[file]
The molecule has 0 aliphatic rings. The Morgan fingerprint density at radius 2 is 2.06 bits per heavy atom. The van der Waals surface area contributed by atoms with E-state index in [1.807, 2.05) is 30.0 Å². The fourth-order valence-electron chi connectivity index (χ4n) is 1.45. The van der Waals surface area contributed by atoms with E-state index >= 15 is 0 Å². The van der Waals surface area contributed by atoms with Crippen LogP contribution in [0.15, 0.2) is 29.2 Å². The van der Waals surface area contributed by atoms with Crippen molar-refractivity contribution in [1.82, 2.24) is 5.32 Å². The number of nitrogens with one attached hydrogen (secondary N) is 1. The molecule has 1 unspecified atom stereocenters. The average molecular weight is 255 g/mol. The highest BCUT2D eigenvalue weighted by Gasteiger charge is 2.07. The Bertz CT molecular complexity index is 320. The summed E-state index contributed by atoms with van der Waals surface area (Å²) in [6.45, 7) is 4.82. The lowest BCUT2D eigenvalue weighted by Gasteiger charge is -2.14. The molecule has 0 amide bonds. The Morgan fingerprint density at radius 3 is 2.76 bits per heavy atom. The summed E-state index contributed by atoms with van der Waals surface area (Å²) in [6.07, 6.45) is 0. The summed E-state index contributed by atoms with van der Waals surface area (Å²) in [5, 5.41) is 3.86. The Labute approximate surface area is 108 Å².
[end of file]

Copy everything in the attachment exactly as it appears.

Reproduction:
The molecule has 0 aliphatic rings. The Morgan fingerprint density at radius 2 is 2.06 bits per heavy atom. The van der Waals surface area contributed by atoms with E-state index in [1.807, 2.05) is 30.0 Å². The fourth-order valence-electron chi connectivity index (χ4n) is 1.45. The van der Waals surface area contributed by atoms with E-state index >= 15 is 0 Å². The van der Waals surface area contributed by atoms with Crippen LogP contribution in [0.15, 0.2) is 29.2 Å². The van der Waals surface area contributed by atoms with Crippen molar-refractivity contribution in [1.82, 2.24) is 5.32 Å². The number of nitrogens with one attached hydrogen (secondary N) is 1. The molecule has 1 unspecified atom stereocenters. The average molecular weight is 255 g/mol. The highest BCUT2D eigenvalue weighted by Gasteiger charge is 2.07. The Bertz CT molecular complexity index is 320. The summed E-state index contributed by atoms with van der Waals surface area (Å²) in [6.45, 7) is 4.82. The lowest BCUT2D eigenvalue weighted by Gasteiger charge is -2.14. The molecule has 0 amide bonds. The Morgan fingerprint density at radius 3 is 2.76 bits per heavy atom. The summed E-state index contributed by atoms with van der Waals surface area (Å²) in [6.07, 6.45) is 0. The summed E-state index contributed by atoms with van der Waals surface area (Å²) in [5, 5.41) is 3.86. The Labute approximate surface area is 108 Å².